Accordingly, Dehaene believes that AI would require something akin to synchronized spontaneous fluctuations to be conscious. Johnjoe McFadden, a Professor of Molecular Genetics at the University of Surrey, speculates that spontaneous electromagnetic fluctuations might even have been an evolutionary advantage to help closely packed neurons generate and synchronize novel adaptive behaviors. "Without EM field interactions," he writes, "AI will remain forever dumb and non-conscious." The German neuroscientist Georg Northoff argues that a "conscious…artificial creature would need to show spatiotemporal mechanisms such as… the nestedness and expansion" of spontaneous fluctuations.
Relatedly, Colin Hales, an artificial intelligence researcher at the University of Melbourne, has observed how strange it is that AI scientists have not yet tried to create an artificial brain in the same way other scientists have made artificial hearts, stomachs, or livers. Instead, AI researchers have created theoretical models of neuron patterns without their corresponding physics. It is as if instead of building airplanes, AI researchers are designing flight simulators that never leave the ground, Hales says.
How might the recent science of spontaneous brain fluctuations change our way of thinking about AI? If this contemporary neuroscience is correct, AI cannot be a computer with input and output of binary information. Like the human brain, 95% of its activity would have to be "nested" spontaneous fluctuations akin to our unconscious, wandering, and dreaming minds. Goal-directed and instrumental behaviors would be a tiny fraction of its developed form.
If we looked at its electroencephalogram (EEG), it would have to have similar "signatures of consciousness" to what Dehaene has experimentally shown to be necessary. Why would we expect consciousness to exist independently of the signatures that define our own? Yet, that is what AI research is doing. AI would also likely need to make use of the quantum and electrodynamic perturbations that scientists are presently filtering out.
Spontaneous fluctuations come from the physical material of embedded consciousness. There is no such thing as matter-independent intelligence. Therefore, to have conscious intelligence, scientists would have to integrate AI in a material body that was sensitive and non-deterministically responsive to its anatomy and the world. Its intrinsic fluctuations would collide with those of the world like the diffracting ripples made by pebbles thrown in a pond. In this way, it could learn through experience like all other forms of intelligence without pre-programmed commands.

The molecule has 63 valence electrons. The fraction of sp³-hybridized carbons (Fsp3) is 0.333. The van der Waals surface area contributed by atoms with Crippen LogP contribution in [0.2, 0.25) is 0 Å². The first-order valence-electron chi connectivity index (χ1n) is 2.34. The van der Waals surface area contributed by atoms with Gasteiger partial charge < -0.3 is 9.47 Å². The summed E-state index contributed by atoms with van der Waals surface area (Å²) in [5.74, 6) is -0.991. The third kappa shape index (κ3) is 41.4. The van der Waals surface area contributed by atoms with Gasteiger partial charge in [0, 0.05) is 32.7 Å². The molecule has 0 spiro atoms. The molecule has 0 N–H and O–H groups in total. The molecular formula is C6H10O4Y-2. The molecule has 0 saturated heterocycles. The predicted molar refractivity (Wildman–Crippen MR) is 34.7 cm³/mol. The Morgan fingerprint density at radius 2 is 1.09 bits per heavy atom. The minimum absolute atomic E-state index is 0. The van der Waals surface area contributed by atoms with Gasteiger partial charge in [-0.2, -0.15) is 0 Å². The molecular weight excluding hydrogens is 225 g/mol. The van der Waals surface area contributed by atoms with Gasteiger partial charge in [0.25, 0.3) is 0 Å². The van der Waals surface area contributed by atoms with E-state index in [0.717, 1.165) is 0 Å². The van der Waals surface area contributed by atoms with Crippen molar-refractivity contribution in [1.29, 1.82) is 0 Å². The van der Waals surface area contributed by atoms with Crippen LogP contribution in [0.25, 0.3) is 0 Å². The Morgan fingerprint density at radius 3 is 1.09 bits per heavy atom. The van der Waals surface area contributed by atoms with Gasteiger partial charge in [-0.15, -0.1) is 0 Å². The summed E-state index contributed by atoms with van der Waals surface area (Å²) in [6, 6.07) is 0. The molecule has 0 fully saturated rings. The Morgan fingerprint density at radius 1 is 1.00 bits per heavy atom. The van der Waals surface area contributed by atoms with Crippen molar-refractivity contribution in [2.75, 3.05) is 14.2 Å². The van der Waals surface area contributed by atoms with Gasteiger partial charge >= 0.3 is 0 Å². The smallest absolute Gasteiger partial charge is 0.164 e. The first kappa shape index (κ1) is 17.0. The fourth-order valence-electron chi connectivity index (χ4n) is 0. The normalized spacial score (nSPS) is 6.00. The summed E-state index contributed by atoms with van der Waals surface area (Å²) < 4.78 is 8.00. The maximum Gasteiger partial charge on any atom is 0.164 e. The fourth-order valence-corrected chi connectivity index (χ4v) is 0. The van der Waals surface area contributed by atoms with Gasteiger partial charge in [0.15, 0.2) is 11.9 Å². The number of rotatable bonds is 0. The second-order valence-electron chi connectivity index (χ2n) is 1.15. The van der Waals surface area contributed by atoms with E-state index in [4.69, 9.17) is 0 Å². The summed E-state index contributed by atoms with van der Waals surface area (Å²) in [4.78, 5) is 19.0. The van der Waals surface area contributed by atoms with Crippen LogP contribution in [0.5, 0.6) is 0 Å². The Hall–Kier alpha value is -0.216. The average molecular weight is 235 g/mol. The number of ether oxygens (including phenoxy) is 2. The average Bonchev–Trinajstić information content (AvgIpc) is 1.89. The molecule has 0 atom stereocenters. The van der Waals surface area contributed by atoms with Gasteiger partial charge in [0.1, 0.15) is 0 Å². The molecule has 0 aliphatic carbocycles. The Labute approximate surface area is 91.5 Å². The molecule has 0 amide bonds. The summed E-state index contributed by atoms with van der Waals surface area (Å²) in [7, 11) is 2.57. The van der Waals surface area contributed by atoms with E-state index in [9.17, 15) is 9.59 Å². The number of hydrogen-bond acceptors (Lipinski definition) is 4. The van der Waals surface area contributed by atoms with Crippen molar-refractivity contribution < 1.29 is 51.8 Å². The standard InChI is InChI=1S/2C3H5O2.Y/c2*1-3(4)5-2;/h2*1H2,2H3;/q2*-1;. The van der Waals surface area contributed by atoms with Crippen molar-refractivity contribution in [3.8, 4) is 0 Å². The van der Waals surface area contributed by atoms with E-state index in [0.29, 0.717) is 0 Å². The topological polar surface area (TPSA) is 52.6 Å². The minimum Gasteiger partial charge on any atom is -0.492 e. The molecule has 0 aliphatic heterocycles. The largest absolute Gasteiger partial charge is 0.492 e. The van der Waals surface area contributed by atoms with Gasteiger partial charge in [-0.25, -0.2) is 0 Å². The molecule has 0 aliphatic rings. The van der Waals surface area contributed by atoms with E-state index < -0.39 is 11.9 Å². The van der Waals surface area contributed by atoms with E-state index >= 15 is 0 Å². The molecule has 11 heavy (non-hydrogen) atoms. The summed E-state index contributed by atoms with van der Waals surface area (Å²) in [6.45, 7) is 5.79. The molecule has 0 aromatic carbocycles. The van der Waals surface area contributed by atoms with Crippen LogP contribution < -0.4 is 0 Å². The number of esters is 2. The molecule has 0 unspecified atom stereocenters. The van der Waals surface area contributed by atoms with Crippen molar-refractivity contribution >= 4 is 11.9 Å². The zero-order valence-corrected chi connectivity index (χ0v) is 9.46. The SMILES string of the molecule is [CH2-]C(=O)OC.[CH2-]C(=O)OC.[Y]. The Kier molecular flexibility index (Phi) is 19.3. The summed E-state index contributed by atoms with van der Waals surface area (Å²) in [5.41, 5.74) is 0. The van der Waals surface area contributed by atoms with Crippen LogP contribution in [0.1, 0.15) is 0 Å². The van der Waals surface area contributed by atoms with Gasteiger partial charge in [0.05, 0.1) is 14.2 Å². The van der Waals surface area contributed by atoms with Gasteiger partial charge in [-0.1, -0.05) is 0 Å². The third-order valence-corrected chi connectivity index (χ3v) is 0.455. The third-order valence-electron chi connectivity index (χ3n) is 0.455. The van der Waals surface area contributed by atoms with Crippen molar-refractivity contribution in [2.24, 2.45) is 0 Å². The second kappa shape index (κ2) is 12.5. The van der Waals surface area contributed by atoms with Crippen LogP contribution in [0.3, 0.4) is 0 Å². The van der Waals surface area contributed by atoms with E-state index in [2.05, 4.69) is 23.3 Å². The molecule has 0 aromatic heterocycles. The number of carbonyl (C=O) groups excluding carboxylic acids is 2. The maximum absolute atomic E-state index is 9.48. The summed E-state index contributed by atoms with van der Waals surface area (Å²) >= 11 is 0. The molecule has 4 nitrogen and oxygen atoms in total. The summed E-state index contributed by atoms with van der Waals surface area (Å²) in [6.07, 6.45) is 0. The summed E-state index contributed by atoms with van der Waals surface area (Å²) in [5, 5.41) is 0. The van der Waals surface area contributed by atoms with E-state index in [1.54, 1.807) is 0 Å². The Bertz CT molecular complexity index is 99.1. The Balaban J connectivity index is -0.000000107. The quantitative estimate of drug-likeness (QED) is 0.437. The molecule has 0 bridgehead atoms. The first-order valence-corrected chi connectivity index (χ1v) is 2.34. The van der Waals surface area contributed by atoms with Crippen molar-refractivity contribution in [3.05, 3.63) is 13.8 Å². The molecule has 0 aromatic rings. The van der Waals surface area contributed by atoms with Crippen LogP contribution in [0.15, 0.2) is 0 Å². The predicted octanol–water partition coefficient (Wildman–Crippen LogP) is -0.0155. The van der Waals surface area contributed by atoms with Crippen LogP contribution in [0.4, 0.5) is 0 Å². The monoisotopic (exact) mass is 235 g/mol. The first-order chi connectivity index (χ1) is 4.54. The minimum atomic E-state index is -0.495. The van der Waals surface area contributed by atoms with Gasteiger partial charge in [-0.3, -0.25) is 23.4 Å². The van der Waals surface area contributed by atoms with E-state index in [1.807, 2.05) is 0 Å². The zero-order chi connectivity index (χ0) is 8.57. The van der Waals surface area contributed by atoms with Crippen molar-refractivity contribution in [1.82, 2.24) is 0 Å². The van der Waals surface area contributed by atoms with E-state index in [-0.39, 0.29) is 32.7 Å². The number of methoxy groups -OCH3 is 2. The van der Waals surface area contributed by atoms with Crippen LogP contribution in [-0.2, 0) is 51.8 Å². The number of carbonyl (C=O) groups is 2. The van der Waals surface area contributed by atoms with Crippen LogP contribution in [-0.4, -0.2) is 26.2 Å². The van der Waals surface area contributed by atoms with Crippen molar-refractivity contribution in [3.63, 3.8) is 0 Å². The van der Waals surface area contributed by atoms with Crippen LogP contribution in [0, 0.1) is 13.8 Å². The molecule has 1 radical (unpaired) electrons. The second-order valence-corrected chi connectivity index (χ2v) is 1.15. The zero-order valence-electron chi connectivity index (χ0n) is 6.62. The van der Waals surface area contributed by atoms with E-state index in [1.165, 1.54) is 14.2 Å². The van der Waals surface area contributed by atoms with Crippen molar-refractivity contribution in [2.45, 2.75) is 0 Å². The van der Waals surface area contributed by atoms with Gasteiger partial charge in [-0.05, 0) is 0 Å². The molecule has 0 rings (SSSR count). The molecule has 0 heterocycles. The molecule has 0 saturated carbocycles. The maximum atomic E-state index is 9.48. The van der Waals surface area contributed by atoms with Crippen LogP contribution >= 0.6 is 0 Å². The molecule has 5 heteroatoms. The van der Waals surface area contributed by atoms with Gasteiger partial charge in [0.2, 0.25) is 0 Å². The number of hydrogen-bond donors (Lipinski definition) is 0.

If it's true that cognitive fluctuations are requisite for consciousness, it would also take time for stable frequencies to emerge and then synchronize with one another in resting states. And indeed, this is precisely what we see in children's brains when they develop higher and more nested neural frequencies over time.
Thus, a general AI would probably not be brilliant in the beginning. Intelligence evolved through the mobility of organisms trying to synchronize their fluctuations with the world. It takes time to move through the world and learn to sync up with it. As the science fiction author Ted Chiang writes, "experience is algorithmically incompressible."
This is also why dreaming is so important. Experimental research confirms that dreams help consolidate memories and facilitate learning. Dreaming is also a state of exceptionally playful and freely associated cognitive fluctuations. If this is true, why should we expect human-level intelligence to emerge without dreams? This is why newborns dream twice as much as adults, if they dream during REM sleep. They have a lot to learn, as would androids.
In my view, there will be no progress toward human-level AI until researchers stop trying to design computational slaves for capitalism and start taking the genuine source of intelligence seriously: fluctuating electric sheep.